There are certain times when a savory meat pie hits the spot like nothing else. I have no doubt that Sherlock Holmes would eat a delicious meat pie. Make it with wild game (venison, elk, nilgai, wild pork) and it can’t be beat. The ease with which this dish is prepared makes it perfect for leftover turkey, chicken, goose, or pheasant as well. It has become my go-to recipe when I’m looking for something rich, delicious, and healthy that can be made with any leftover meat (or cooked-all-day game), veggies and a yummy crust.
1 1/2 lbs. Cooked-all-day wild game (venison, elk, nilgai, wild pork or leftover turkey, goose, pheasant, or chicken) cubed
4 tbsp. butter
Splash of olive oil
8 oz. crimini mushrooms (or more…. or none) sliced
Tommy’s salt & pepper mix
2 carrots, sliced
2 stalks celery, finely chopped
2 small red potatoes, cubed
1/2 cup canned or frozen peas
32 oz. box of beef, chicken. or veggie stock or homemade stock
6 oz. Guinness beer (Drink the rest!)
3 tbsp. cornstarch
Kosher salt, fresh-ground pepper
1-2 tbs. worcestershire sauce
2 cups any awesome cheddar, grated
one prepared pie crust (or one homemade crust)
In heavy cast iron skillet, saute mushrooms in butter & olive oil. Season with Tommy’s salt & pepper mix.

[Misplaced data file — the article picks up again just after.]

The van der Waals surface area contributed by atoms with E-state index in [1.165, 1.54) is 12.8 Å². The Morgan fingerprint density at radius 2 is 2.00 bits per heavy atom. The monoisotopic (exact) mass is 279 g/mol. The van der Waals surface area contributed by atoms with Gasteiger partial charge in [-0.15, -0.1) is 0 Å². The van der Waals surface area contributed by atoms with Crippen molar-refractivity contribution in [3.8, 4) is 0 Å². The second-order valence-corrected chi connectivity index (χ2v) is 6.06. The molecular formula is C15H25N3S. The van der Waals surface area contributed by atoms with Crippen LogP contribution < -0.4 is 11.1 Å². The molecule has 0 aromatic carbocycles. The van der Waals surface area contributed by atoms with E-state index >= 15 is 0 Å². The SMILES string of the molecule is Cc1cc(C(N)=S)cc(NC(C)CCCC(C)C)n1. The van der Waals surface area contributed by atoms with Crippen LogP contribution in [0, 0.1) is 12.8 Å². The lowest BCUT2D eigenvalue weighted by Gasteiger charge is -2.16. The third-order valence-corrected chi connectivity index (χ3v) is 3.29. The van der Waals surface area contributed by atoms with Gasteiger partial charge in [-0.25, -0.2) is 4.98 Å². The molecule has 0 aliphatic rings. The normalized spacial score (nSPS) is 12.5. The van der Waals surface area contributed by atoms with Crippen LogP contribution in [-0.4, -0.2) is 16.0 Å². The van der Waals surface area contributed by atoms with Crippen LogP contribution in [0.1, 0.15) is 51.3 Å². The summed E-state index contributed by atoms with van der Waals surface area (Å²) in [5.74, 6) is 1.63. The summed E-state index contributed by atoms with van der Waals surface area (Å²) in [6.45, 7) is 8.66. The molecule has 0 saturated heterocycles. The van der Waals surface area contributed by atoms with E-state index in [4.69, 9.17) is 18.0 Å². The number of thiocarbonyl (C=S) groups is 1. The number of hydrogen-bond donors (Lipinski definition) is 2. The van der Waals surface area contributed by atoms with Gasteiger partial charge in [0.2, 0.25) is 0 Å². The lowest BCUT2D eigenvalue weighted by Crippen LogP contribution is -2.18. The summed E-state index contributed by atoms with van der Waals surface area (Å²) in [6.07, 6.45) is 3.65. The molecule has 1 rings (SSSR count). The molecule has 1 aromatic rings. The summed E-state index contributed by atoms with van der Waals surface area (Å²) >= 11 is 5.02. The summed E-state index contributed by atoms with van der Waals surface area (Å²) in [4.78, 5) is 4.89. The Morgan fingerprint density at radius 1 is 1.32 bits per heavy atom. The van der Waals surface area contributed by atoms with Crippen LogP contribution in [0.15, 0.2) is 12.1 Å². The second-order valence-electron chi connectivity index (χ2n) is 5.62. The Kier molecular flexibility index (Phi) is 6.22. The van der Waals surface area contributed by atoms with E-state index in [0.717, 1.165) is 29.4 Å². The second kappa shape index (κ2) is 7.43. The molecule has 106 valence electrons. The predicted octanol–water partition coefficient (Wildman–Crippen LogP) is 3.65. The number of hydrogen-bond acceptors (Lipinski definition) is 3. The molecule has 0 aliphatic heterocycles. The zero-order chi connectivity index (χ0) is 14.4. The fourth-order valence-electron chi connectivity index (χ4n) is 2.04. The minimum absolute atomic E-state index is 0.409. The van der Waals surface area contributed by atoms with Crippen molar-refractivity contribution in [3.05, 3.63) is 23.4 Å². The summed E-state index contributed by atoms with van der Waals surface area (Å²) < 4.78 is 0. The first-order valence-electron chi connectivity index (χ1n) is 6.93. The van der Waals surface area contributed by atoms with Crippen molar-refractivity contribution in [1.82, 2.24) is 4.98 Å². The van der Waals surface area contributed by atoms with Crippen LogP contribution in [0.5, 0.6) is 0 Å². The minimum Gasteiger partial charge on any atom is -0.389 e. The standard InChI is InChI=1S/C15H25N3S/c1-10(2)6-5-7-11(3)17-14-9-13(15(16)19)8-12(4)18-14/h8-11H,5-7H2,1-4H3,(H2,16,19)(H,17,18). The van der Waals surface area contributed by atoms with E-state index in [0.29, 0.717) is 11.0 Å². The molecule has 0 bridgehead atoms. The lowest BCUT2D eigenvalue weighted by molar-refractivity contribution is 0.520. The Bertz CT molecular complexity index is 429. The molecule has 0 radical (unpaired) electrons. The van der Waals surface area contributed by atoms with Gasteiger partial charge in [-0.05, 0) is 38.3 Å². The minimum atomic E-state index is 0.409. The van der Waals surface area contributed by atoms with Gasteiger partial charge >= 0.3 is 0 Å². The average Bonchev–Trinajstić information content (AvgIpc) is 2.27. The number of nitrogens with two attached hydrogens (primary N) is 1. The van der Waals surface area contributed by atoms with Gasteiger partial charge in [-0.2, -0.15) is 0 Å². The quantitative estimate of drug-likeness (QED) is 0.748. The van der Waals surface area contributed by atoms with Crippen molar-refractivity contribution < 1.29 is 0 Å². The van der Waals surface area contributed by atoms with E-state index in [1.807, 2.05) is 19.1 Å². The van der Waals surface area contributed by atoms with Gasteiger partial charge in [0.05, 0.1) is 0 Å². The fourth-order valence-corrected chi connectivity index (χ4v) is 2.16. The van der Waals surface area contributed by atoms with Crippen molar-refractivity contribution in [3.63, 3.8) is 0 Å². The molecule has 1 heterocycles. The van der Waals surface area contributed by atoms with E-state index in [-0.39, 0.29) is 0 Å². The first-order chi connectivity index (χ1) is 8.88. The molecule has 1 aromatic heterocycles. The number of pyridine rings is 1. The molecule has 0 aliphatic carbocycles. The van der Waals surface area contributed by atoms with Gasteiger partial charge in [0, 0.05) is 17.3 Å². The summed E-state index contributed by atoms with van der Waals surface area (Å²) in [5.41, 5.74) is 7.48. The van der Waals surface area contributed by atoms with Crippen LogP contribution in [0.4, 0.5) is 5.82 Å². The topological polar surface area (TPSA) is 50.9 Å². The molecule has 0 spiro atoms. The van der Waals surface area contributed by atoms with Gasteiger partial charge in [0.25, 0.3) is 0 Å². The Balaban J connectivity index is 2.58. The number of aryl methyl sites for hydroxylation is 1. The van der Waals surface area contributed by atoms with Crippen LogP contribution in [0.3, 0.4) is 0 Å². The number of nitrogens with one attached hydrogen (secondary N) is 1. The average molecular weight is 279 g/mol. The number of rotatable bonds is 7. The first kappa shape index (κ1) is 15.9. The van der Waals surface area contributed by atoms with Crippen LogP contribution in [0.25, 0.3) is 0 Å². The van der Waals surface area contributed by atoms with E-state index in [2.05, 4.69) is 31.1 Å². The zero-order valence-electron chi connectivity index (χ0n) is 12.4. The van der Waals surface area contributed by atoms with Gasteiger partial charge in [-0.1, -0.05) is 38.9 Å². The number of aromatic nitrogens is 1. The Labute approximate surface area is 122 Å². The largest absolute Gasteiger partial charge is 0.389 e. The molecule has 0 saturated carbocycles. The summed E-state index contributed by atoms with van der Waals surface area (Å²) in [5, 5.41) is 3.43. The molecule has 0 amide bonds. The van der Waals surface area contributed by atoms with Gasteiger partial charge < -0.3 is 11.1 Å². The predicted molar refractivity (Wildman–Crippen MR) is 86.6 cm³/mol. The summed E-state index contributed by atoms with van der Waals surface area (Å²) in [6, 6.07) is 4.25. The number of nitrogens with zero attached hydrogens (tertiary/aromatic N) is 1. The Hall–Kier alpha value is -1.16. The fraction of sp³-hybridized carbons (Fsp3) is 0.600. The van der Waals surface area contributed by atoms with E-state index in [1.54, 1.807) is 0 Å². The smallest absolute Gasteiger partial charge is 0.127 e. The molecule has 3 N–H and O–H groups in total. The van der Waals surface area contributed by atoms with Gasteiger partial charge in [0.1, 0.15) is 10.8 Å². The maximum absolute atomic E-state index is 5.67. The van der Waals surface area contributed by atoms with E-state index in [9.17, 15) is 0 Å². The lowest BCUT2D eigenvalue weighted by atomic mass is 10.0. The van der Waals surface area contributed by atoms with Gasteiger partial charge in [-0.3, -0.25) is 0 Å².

In another sauce pan, bring stock to a boil. Add carrots, celery, and fresh, peeled pearl onions (or frozen). Cook until tender. Add potatoes. Cook for another ten minutes. Using slotted spoon, transfer veggies to skillet with mushrooms.
Toss in peas and shredded or cubed meat. Return stock to heat, reserving 1/2 cup. Add the 1/2 cup and cornstarch to a jar, seal and SHAKE, SHAKE, SHAKE.
Add Guinness and stock-cornstarch mixture to remaining beef stock. Boil on medium heat until thickened. Pour all into cast iron skillet and heat through. Season with kosher salt and fresh-ground pepper.
Stir in grated, awesome cheese.
For days when I don’t feel like making crust from scratch, I lay a ready-made crust over the top of the ingredients. Cut slits to let steam escape, roll the edges for a popular rustic appeal, and paint top with an egg wash.
Bake for 35 minutes at 350 degrees until crust is golden. Easy Peasy! Once again, you have maintained your title of “Hunting Queen/King of the Universe”.
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I love savory pies. I’ve had luck making pot pies with leftover thickened soup as well. Duck and wild rice was my favorite. Definitely cold weather/depths of Winter food!
Yum! Wild rice sounds fabulous.
Oh “Heck Yes!!” on the wild rice!!
I’m going on record to state that I believe this is the only nilgai pot pie recipe in existence. And thus the best one ever!
I will let you know how this works with squirrels!
Four and twenty squirrels baked in a pie…. Isn’t that how it goes? 😉
question…I plan on making this with wild goose. Would you cook the goose “all day” or just sear it prior to putting it in the pie? If you cook it all day, would you follow the same directions for your “cooked all day meat?”
Hey there, Nadia! I always use leftovers for this dish, be it goose, pheasant, chicken, venison, or whatever. Preparing a nice sauce will give you the moisture you need. When I’ve ended up with meat that was slightly dry, I cut it into smaller pieces so that it gets the full benefit of the flavorful gravy.
Let me know how it turns out.